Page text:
Most NFL teams have just put on pads but already the hits and injuries are piling up. For those daring to draft this early, let's start with the players still recovering from last year's ailments.
There was a sense of relief in Jacksonville as Jones-Drew was recently medically cleared to return to the field. MJD missed the majority of last season with a Lisfranc fracture suffered in late October. He attempted to treat the injury conservatively before undergoing surgery in December.
Receiving a green light from the medical staff is a testament to MJD's hard work but doesn't necessarily mean he's out of the woods just yet. The Lisfranc joint is located in the midfoot and is an essential part of the integrity of the entire foot. Any lingering discomfort or instability in the area would cause pain and could potentially lead to further reinjury or injury. One of the most common complications associated with the surgery is hardware failure so MJD must show the foot feels good AND is durable. I'd like to see what kind of workload he is able to carry over the next few days and weeks before I would consider taking him anywhere higher than the late second round.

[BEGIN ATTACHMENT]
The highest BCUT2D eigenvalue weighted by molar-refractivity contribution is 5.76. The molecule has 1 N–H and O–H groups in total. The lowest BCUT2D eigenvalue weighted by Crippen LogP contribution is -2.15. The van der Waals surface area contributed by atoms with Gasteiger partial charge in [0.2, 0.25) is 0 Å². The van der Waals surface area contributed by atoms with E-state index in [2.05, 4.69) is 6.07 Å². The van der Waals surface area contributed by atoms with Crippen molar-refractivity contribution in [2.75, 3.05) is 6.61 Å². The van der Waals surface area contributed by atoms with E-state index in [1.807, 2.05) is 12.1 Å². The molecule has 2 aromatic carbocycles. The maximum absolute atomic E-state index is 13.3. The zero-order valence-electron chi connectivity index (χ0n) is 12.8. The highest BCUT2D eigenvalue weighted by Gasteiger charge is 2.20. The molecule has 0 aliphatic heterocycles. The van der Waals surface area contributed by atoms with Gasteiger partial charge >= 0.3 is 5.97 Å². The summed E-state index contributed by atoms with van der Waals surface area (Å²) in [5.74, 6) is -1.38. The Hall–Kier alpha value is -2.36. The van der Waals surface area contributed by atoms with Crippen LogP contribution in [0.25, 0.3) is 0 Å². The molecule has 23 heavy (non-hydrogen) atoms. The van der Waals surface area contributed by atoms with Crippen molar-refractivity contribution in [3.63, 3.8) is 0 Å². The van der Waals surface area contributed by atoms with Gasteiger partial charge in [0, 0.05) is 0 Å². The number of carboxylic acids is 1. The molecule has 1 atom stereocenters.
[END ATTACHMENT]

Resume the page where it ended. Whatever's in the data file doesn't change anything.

Furthermore the track record for running backs and receivers coming back from a Lisfranc injury does not instill much confidence that Jones-Drew will quickly return to form. Oakland's Darren McFadden endured a similar injury in 2011 before producing a largely disappointing 2012 in which he finished with a career-low 3.3 yards per carry. Additionally, Jets receiver Santonio Holmes has yet to be cleared after sustaining a Lisfranc injury of his own in Week 4 last season. While the severity of Holmes' injury is considered more significant, it's another example of the unpredictability associated with the injury.